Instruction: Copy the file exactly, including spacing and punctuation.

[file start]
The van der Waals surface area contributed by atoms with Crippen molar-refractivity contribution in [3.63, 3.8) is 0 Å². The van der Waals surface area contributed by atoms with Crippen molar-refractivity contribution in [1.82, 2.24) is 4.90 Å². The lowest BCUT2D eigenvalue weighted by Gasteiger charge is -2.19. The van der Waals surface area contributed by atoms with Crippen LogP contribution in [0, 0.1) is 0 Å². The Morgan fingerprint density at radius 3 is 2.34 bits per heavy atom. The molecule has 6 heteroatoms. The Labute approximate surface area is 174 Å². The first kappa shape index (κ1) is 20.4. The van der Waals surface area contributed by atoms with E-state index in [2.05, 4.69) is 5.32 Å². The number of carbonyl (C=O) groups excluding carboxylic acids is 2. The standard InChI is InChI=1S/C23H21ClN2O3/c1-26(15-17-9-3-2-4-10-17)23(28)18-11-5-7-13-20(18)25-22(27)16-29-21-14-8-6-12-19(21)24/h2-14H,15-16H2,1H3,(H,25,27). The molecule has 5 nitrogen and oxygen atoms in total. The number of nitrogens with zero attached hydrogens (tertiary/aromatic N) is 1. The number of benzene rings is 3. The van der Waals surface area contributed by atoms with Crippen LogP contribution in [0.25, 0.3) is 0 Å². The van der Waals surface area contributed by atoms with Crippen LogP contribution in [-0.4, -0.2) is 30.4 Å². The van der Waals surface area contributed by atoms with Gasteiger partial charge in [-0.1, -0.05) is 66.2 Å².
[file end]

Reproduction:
The van der Waals surface area contributed by atoms with Crippen molar-refractivity contribution in [3.63, 3.8) is 0 Å². The van der Waals surface area contributed by atoms with Crippen molar-refractivity contribution in [1.82, 2.24) is 4.90 Å². The lowest BCUT2D eigenvalue weighted by Gasteiger charge is -2.19. The van der Waals surface area contributed by atoms with Crippen LogP contribution in [0, 0.1) is 0 Å². The Morgan fingerprint density at radius 3 is 2.34 bits per heavy atom. The molecule has 6 heteroatoms. The Labute approximate surface area is 174 Å². The first kappa shape index (κ1) is 20.4. The van der Waals surface area contributed by atoms with E-state index in [2.05, 4.69) is 5.32 Å². The number of carbonyl (C=O) groups excluding carboxylic acids is 2. The standard InChI is InChI=1S/C23H21ClN2O3/c1-26(15-17-9-3-2-4-10-17)23(28)18-11-5-7-13-20(18)25-22(27)16-29-21-14-8-6-12-19(21)24/h2-14H,15-16H2,1H3,(H,25,27). The molecule has 5 nitrogen and oxygen atoms in total. The number of nitrogens with zero attached hydrogens (tertiary/aromatic N) is 1. The number of benzene rings is 3. The van der Waals surface area contributed by atoms with Crippen LogP contribution in [0.25, 0.3) is 0 Å². The van der Waals surface area contributed by atoms with Crippen LogP contribution in [-0.4, -0.2) is 30.4 Å². The van der Waals surface area contributed by atoms with Gasteiger partial charge in [-0.1, -0.05) is 66.2 Å².